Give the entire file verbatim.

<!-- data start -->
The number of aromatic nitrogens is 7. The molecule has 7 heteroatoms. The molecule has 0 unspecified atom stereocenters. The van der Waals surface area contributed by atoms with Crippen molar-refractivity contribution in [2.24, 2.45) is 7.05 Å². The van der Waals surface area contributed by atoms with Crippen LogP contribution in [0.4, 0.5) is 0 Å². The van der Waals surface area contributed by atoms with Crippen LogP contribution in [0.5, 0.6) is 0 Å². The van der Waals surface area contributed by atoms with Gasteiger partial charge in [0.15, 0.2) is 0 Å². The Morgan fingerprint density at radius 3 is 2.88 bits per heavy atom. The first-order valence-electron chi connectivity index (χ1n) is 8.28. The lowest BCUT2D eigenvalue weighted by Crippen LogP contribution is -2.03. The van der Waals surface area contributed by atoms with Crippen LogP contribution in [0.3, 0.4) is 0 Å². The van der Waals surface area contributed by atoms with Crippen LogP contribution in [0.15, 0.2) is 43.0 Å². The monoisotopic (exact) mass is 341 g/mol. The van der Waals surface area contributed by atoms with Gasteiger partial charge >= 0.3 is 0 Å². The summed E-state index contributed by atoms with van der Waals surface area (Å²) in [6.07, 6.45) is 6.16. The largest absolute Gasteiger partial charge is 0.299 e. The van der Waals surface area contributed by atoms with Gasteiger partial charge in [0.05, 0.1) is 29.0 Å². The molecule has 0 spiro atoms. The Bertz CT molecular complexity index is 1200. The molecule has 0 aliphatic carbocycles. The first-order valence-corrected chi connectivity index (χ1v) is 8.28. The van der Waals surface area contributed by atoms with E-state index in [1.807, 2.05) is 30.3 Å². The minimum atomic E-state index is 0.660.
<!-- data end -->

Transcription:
The number of aromatic nitrogens is 7. The molecule has 7 heteroatoms. The molecule has 0 unspecified atom stereocenters. The van der Waals surface area contributed by atoms with Crippen molar-refractivity contribution in [2.24, 2.45) is 7.05 Å². The van der Waals surface area contributed by atoms with Crippen LogP contribution in [0.4, 0.5) is 0 Å². The van der Waals surface area contributed by atoms with Crippen LogP contribution in [0.5, 0.6) is 0 Å². The van der Waals surface area contributed by atoms with Gasteiger partial charge in [0.15, 0.2) is 0 Å². The Morgan fingerprint density at radius 3 is 2.88 bits per heavy atom. The first-order valence-electron chi connectivity index (χ1n) is 8.28. The lowest BCUT2D eigenvalue weighted by Crippen LogP contribution is -2.03. The van der Waals surface area contributed by atoms with Crippen LogP contribution in [0.3, 0.4) is 0 Å². The van der Waals surface area contributed by atoms with Crippen LogP contribution in [0.15, 0.2) is 43.0 Å². The monoisotopic (exact) mass is 341 g/mol. The van der Waals surface area contributed by atoms with Gasteiger partial charge >= 0.3 is 0 Å². The summed E-state index contributed by atoms with van der Waals surface area (Å²) in [6.07, 6.45) is 6.16. The largest absolute Gasteiger partial charge is 0.299 e. The van der Waals surface area contributed by atoms with Gasteiger partial charge in [0.05, 0.1) is 29.0 Å². The molecule has 0 spiro atoms. The Bertz CT molecular complexity index is 1200. The molecule has 0 aliphatic carbocycles. The first-order valence-corrected chi connectivity index (χ1v) is 8.28. The van der Waals surface area contributed by atoms with E-state index in [1.807, 2.05) is 30.3 Å². The minimum atomic E-state index is 0.660.